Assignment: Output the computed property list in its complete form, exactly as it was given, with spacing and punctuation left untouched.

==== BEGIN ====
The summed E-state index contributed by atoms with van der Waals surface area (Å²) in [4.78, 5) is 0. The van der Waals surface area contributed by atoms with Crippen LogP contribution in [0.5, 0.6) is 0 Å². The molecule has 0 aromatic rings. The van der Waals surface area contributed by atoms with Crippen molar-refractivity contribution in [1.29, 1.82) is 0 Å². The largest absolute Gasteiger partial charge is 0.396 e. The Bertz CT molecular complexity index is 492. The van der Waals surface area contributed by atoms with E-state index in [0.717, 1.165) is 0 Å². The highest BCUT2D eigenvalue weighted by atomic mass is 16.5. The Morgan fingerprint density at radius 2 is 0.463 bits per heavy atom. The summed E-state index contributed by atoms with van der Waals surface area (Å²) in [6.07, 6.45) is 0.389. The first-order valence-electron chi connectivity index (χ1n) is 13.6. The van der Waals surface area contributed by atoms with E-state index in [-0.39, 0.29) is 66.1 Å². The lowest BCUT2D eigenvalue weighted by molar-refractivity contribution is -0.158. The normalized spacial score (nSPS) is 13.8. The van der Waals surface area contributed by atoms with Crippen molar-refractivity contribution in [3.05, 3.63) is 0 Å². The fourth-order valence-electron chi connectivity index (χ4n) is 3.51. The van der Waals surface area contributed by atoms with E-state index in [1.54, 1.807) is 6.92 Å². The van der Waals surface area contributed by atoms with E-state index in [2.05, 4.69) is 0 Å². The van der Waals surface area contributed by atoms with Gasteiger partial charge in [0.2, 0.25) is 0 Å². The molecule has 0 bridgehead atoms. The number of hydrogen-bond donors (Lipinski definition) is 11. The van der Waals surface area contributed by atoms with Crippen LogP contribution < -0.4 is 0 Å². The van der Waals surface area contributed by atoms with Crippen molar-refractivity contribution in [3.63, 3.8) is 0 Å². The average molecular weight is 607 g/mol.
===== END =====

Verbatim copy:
The summed E-state index contributed by atoms with van der Waals surface area (Å²) in [4.78, 5) is 0. The van der Waals surface area contributed by atoms with Crippen LogP contribution in [0.5, 0.6) is 0 Å². The molecule has 0 aromatic rings. The van der Waals surface area contributed by atoms with Crippen molar-refractivity contribution in [1.29, 1.82) is 0 Å². The largest absolute Gasteiger partial charge is 0.396 e. The Bertz CT molecular complexity index is 492. The van der Waals surface area contributed by atoms with E-state index in [0.717, 1.165) is 0 Å². The highest BCUT2D eigenvalue weighted by atomic mass is 16.5. The Morgan fingerprint density at radius 2 is 0.463 bits per heavy atom. The summed E-state index contributed by atoms with van der Waals surface area (Å²) in [6.07, 6.45) is 0.389. The first-order valence-electron chi connectivity index (χ1n) is 13.6. The van der Waals surface area contributed by atoms with E-state index in [-0.39, 0.29) is 66.1 Å². The lowest BCUT2D eigenvalue weighted by molar-refractivity contribution is -0.158. The normalized spacial score (nSPS) is 13.8. The van der Waals surface area contributed by atoms with Crippen molar-refractivity contribution in [3.05, 3.63) is 0 Å². The fourth-order valence-electron chi connectivity index (χ4n) is 3.51. The van der Waals surface area contributed by atoms with E-state index in [1.54, 1.807) is 6.92 Å². The van der Waals surface area contributed by atoms with E-state index in [2.05, 4.69) is 0 Å². The van der Waals surface area contributed by atoms with Gasteiger partial charge in [0.2, 0.25) is 0 Å². The molecule has 0 bridgehead atoms. The number of hydrogen-bond donors (Lipinski definition) is 11. The van der Waals surface area contributed by atoms with Crippen LogP contribution < -0.4 is 0 Å². The van der Waals surface area contributed by atoms with Crippen molar-refractivity contribution in [3.63, 3.8) is 0 Å². The average molecular weight is 607 g/mol.